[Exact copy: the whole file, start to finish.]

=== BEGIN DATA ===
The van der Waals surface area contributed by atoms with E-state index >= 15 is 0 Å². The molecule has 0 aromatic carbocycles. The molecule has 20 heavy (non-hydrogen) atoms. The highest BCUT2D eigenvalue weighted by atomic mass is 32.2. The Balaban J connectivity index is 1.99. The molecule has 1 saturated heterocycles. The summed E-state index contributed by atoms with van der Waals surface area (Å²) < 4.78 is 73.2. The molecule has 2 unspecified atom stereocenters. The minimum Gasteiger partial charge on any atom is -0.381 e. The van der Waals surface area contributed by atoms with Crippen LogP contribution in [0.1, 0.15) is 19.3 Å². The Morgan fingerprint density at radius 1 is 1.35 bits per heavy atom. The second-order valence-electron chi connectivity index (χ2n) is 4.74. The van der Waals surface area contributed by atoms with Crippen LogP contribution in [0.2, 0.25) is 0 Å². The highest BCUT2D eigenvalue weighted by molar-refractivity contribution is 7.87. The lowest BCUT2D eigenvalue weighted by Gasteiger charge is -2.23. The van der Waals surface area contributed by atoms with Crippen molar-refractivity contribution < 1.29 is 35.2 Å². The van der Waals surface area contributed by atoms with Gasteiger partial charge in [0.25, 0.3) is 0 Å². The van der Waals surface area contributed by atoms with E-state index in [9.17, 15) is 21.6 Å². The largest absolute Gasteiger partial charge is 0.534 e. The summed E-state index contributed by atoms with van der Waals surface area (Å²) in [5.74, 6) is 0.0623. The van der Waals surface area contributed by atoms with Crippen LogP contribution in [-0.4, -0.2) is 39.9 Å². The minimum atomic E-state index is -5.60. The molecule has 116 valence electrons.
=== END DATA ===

The van der Waals surface area contributed by atoms with E-state index >= 15 is 0 Å². The molecule has 0 aromatic carbocycles. The molecule has 20 heavy (non-hydrogen) atoms. The highest BCUT2D eigenvalue weighted by atomic mass is 32.2. The Balaban J connectivity index is 1.99. The molecule has 1 saturated heterocycles. The summed E-state index contributed by atoms with van der Waals surface area (Å²) < 4.78 is 73.2. The molecule has 2 unspecified atom stereocenters. The minimum Gasteiger partial charge on any atom is -0.381 e. The van der Waals surface area contributed by atoms with Crippen LogP contribution in [0.1, 0.15) is 19.3 Å². The Morgan fingerprint density at radius 1 is 1.35 bits per heavy atom. The second-order valence-electron chi connectivity index (χ2n) is 4.74. The van der Waals surface area contributed by atoms with Crippen LogP contribution in [0.2, 0.25) is 0 Å². The highest BCUT2D eigenvalue weighted by molar-refractivity contribution is 7.87. The lowest BCUT2D eigenvalue weighted by Gasteiger charge is -2.23. The van der Waals surface area contributed by atoms with Crippen molar-refractivity contribution < 1.29 is 35.2 Å². The van der Waals surface area contributed by atoms with Gasteiger partial charge in [0.25, 0.3) is 0 Å². The van der Waals surface area contributed by atoms with E-state index in [9.17, 15) is 21.6 Å². The largest absolute Gasteiger partial charge is 0.534 e. The summed E-state index contributed by atoms with van der Waals surface area (Å²) in [5.74, 6) is 0.0623. The van der Waals surface area contributed by atoms with Crippen LogP contribution in [-0.4, -0.2) is 39.9 Å². The minimum atomic E-state index is -5.60. The molecule has 116 valence electrons.